The More You Know: Hyaluronic Acid

What is it?

What do all of these bubbles have in common?  If you guessed hyaluronic acid, you're right!  (Or did you read the giant capitalized word and cheat?  Pish posh!)  Hyaluronic acid was originally discovered in cow eyes, and used to be sourced from rooster combs (which made it quite expensive indeed).  Scientists eventually enslaved bacteria to produce it, which is how it can be so much more affordable today (although it's still pretty pricey).  It is not just a skincare ingredient though.  Like collagen and ceramides, it's naturally found right in our skin.  Actually, it's all over the place, hydrating cells and lubricating joints (which is why some people take them as supplements). 

What does it do?

It is widely considered to be one of the best humectants, which hold water and retain moisture in skin.  Hyaluronic acid is capable of holding up to 1000 times its weight in water!  (And it's a pretty huge molecule!)  As expected, as we age, the level of hyaluronic acid in our skin drops.  You can take some extreme measures like injecting hyaluronic acid as a filler for wrinkles or plumping up certain areas, but you have to realize that hyaluronic acid's turnover rate is usually a day, so fillers will only last around 6 months.  What you can do is incorporate hyaluronic acid into your regular skincare routine to keep your skin hydrated and stimulate production of more hyaluronic acid by adding actives and exercising.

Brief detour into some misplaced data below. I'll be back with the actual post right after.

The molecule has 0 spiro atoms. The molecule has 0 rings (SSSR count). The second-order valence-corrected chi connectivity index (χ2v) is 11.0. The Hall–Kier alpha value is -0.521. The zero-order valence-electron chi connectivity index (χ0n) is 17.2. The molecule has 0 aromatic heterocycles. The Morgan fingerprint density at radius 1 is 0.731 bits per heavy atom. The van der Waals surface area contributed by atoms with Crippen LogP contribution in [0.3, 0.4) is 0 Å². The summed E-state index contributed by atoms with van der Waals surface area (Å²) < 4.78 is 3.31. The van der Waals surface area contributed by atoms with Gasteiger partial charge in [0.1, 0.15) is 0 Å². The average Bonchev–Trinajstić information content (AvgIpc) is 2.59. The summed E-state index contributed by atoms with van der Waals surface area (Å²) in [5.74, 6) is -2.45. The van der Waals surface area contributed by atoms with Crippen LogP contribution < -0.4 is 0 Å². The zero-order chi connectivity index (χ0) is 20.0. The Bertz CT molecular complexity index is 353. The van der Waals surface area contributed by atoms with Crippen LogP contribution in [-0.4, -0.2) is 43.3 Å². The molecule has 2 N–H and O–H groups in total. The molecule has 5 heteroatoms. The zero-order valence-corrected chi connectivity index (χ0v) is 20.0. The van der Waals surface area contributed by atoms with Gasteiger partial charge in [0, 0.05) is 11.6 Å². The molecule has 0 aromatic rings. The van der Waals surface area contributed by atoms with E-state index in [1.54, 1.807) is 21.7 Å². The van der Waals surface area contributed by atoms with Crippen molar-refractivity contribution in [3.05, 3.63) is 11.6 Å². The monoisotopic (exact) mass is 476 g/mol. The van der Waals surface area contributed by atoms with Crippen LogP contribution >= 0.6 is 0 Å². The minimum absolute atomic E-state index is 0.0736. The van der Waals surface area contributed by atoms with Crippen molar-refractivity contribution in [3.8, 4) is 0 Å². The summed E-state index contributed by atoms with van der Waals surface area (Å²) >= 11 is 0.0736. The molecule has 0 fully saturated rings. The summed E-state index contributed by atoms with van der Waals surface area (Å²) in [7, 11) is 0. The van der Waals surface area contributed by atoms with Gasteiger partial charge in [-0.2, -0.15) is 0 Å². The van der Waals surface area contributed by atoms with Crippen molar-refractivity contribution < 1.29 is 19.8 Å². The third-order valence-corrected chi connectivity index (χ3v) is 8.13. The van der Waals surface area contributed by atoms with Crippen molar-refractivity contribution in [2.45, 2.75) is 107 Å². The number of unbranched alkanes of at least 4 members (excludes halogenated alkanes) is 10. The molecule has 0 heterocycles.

More Science Please!

Hyaluronan molecule.  Image from Wikipedia.

These are some blogs I frequent, so they're not full blown, Ben Stein monotonous, heavy diction science.  If you want that, check out some of these:

Prepare yourself.

Where can I get some?

Hyaluronic acid is ridiculously common in skincare, but of course the concentration is not disclosed.  A very popular product is Hada Labo Gokujyun Super Hyaluronic Acid Lotion, which contains several types of HA, and is quite beloved because of how well it works and how affordable it is.  Many regard it as a serum rather than just a run-of-the-mill toner.  I, unfortunately, cannot use it, as it gives me tons of blackheads for some reason.  I have, and recommend, the Hada Labo Shirojyun Arbutin Lotion (reviewed here), if you have the same problem or would like some arbutin in your routine.  It contains HA, but doesn't offer the same level of moisture sucking that the Gokujyun line does.  Hada Labo has also renamed (possibly reformulated?) their stuff for the US market, so some stores carry it as the Hada Labo Tokyo Replenishing Hydrator instead of the Lotion. - $12.58 with Prime Shipping - $19.99 - $19.99 - $17.99 for Hada Labo Tokyo Replenishing Hydrator - $11.87 for Hada Labo Tokyo Replenishing Hydrator

You can also get 4% Cashback at or, 3% Cashback at Ulta, or 2% Cashback at Target by using Ebates (referral link).

This apparently is a cult beauty product too, but I've never used it and I think it's too overpriced for me to consider trying.  It's recommended by some bloggers and beauty gurus though, and it's a specialty hyaluronic acid product.  ¯\_(ツ)_/¯

Can I DIY it?

Hecka yes, you can!  It's one of the easiest DIYs I've ever done.  In fact, when I first ordered everything for my Vita-Sea (just plain Jane Vitamin C+E+FE at the time...), that was my first cosmetic DIY, as I needed to make a stock HA solution.  You can check my tutorial out here.

And of course, if you want to stimulate hyaluronic acid production via Nia-Nag combination, you can check out Shark Sauce in the Holy Snails shop.  If you would like to see other topics, please let me know in the comments!